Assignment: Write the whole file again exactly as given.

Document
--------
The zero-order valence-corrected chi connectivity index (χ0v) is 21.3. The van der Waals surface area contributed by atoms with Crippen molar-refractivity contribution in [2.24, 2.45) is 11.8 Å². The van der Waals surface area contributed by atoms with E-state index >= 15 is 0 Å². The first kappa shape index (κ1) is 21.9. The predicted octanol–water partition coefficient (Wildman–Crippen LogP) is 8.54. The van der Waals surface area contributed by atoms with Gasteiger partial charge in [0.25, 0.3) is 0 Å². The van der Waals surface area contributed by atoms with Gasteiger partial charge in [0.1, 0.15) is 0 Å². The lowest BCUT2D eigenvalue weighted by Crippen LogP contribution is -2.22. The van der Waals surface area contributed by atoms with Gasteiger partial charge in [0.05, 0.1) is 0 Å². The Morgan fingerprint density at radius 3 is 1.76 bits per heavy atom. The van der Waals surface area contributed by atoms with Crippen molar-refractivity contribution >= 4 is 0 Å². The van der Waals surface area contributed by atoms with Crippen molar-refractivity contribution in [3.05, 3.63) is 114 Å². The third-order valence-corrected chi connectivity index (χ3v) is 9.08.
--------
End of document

The zero-order valence-corrected chi connectivity index (χ0v) is 21.3. The van der Waals surface area contributed by atoms with Crippen molar-refractivity contribution in [2.24, 2.45) is 11.8 Å². The van der Waals surface area contributed by atoms with E-state index >= 15 is 0 Å². The first kappa shape index (κ1) is 21.9. The predicted octanol–water partition coefficient (Wildman–Crippen LogP) is 8.54. The van der Waals surface area contributed by atoms with Gasteiger partial charge in [0.25, 0.3) is 0 Å². The van der Waals surface area contributed by atoms with Gasteiger partial charge in [0.1, 0.15) is 0 Å². The lowest BCUT2D eigenvalue weighted by Crippen LogP contribution is -2.22. The van der Waals surface area contributed by atoms with Gasteiger partial charge in [0.05, 0.1) is 0 Å². The Morgan fingerprint density at radius 3 is 1.76 bits per heavy atom. The van der Waals surface area contributed by atoms with Crippen molar-refractivity contribution >= 4 is 0 Å². The van der Waals surface area contributed by atoms with Crippen molar-refractivity contribution in [3.05, 3.63) is 114 Å². The third-order valence-corrected chi connectivity index (χ3v) is 9.08.